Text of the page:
It takes a lot to make a Super Chevy staffer walk back to your car a few times when he sees it in the show field. But every time Editor Jim Campisano walked past this Nova at this year’s Memphis Super Chevy event, he had to stop and continue exploring. There were so many custom touches, so many subtle mods that kept popping up, that he had to go back multiple times for a closer look.
Owner Jimmy Shaw explained the custom bodywork to us: “The roof was cut 1-inch in the A-pillar, the vent glass was taken out, the firewall cut and smoothed, inner and outer fenders were handmade and a custom front bumper was shortened and smoothed. The rear bumper was shortened and the bumper was cut to allow for the exhaust. Floorpans were cut and channeled, mini-tubs were installed, and there are custom one-off headlights, rear taillight bezels, and lenses. The rear trunk plate was also custom-made, the front spoiler was handmade, and it was all done by Greening Auto Company.”
Novas have long been a part of Jimmy’s life. “Growing up, my dad had a 1962 Chevy II two-door hardtop that was red. I loved driving the Nova at 12-years-old,” he told us. “The Nova was traded for a bigger car before I got my license, and I lost my dad in 1977 after I graduated from high school.’
That Nova left a mark in Jimmy’s life and he went on to buy his own in 1981, trading a 1975 Ford Pinto wagon and $500 for it. He drove that car until 1982 when he got married. Money was tight, so it sat until 1987, when he had it painted without an engine or transmission.
“Fast forward to 1995, I built a new house and shop and had a guy that wanted the Nova, which still didn’t have an engine or transmission, so I sold it in 1996,” Jimmy said.
The good news is he eventually bought it back, modified the heck out of it including a 502/502 crate engine), but then the unthinkable happened: Around 2002, an 18-wheeler destroyed it. Jimmy knew that Chevy II was a goner and he moved on with his life, continuing on with his hobby of flipping cars until 2009, when he found our feature subject on eBay. At the time, it was white with red interior. He purchased the car and decided he would build it for autocross. That’s when he turned to Greening Auto Company in Nashville, Tennessee, for help with the build.
The Nova is powered by a Chevrolet Performance LSX376 crate engine, which comes with a nodular iron crankshaft, powdered metal connecting rods, forged aluminum pistons, a hydraulic roller camshaft (0.551/0.552-inch lift, 204/211 degrees duration at 0.050), and LS3 rectangular port 68cc cylinder heads. Investment cast roller trunnion rocker arms with a ratio of 1.7:1 are also part of the crate engine. Once Jimmy got his hands on it, a Precision Metal Works sheetmetal intake manifold was added, and the bottom end was sealed with a Mast Motorsports 5-quart oil pan. A Walbro fuel pump provides adequate nourishment. Detroit Speed Inc. NitroPlate-coated 1 3/4-inch headers flow through to a MagnaFlow stainless steel exhaust system.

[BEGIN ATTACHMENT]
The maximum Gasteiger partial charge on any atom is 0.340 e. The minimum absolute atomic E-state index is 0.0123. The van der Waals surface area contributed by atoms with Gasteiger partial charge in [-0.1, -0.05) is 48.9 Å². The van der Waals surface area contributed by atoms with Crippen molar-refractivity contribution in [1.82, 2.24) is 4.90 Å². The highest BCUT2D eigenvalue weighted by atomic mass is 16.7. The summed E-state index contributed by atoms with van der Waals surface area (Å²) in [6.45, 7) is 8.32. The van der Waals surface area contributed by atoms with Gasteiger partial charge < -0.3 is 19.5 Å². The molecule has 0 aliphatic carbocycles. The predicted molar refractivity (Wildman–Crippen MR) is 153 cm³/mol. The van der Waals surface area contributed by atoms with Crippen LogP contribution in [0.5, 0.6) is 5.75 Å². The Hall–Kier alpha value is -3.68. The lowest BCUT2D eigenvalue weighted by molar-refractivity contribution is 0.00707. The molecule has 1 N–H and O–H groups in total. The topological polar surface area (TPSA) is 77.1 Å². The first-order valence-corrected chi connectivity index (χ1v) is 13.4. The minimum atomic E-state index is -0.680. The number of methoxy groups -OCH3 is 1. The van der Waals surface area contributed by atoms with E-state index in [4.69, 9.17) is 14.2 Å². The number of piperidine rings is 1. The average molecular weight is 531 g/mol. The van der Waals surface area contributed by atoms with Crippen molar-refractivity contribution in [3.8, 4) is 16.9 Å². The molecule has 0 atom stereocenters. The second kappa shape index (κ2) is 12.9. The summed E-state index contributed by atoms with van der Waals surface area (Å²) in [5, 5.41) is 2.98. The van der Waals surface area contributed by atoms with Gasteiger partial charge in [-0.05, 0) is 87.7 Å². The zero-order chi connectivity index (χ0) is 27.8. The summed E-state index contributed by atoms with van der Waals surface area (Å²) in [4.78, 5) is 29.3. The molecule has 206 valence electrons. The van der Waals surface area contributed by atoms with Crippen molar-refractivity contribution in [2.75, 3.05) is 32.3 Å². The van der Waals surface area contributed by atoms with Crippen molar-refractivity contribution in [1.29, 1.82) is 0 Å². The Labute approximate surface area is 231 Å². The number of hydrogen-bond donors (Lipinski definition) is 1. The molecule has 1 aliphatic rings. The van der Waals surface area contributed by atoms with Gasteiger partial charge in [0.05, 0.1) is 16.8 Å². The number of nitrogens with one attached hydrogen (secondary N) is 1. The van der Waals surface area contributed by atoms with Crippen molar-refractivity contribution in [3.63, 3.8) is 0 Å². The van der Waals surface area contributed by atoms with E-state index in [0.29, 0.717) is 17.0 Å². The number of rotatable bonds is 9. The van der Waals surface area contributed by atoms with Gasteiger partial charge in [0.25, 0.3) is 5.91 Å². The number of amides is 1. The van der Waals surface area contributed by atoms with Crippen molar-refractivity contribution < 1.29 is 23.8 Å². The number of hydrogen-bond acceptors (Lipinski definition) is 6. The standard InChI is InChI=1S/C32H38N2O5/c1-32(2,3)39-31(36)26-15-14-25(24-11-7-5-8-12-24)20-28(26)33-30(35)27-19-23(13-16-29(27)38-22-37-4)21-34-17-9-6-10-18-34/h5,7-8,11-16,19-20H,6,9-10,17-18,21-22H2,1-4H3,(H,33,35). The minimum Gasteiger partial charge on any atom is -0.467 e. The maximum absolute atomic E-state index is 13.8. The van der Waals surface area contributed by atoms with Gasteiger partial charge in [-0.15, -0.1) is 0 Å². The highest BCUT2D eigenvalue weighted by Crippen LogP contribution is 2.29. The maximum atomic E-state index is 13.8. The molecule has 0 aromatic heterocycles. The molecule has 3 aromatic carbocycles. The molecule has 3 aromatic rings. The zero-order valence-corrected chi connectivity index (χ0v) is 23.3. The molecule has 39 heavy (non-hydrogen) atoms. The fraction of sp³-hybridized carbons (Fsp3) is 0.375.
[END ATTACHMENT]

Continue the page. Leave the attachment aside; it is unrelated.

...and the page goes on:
The combination is good for 387 horsepower to the rear wheels, with the help of a Tremec T-56 six-speed transmission paired with a McLeod Super Street Pro clutch disc and McLeod pressure plate. A Moser Engineering 9-inch rear is paired with 3.50 gears and a TruTrac limited-slip differential.
As beautiful as the exterior is, there is a lot to be said about the physical appearance under the hood of this classic. A smoothed engine bay, billet aluminum valve covers, and more, all slathered in Victory Red make for a beautiful presentation, courtesy of Greening Auto Company.
Since the Nova was destined for autocross duty, suspension was an important part of the build. Jimmy turned to RideTech for adjustable shocks all around and Detroit Speed for the subframe. At the same time, a DSE QuadraLink rear suspension, sway bars, and mini-tubs were also welded in. The brakes are no joke, either: Fifteen-inch Baer rotors up front are squeezed by six-piston calipers, while the rear rotors measure 14-inches (again with six-piston calipers).
Ensuring the potential of the suspension components is reached is the job of Greening Auto Company custom “Shaw” wheels (19x9, 20x10) with 5- and 4 1/2-inch backspacing, respectively, wrapped in Sumitomo 235/35 and 275/35 tires. (Jimmy met with GAC’s engineers and helped design these rims himself, ergo the Shaw name.)
Inside, a Lipstick Red leather interior by Paul Atkins Interiors complements the Victory Red exterior (painted by GAC’s Jeff Greening), and Classic Instruments gauges have also been installed. The steering wheel and shifter are both one-off pieces by GAC, and the rollcage, custom-made console, gauge bezel, dash trim, dashpad, and door panels are all GAC creations. A JVC stereo with Kicker amplifiers, speakers, and subwoofers was also installed by GAC, with a Vintage Air climate system for a comfortable ride.
“There have been no major body changes—just a lot of small custom features,” Jimmy explains. “More horsepower would be the only thing I would do differently, but driveability is the biggest thing and the car is easy to drive. I did a 3,000-mile road tour with it last year and it was so much fun. My dad would be proud of the red Nova.”
Despite its numerous show awards, Jimmy’s taken it autocrossing numerous times. He loves getting it out on the ragged edge of control (and beyond), using those high-quality parts like the manufacturers intended.
Jimmy has always enjoyed buying, fixing up, and selling cars. In high school alone, he owned 15 cars, and his hobby continued from there. This one’s special, though—it’s definitely a keeper. It’s so remarkable, in fact, Super Chevy’s parent company invited Jimmy to put his Nova in its booth at the Louisville Street Rod Nationals, the largest show in the nation for the NSRA.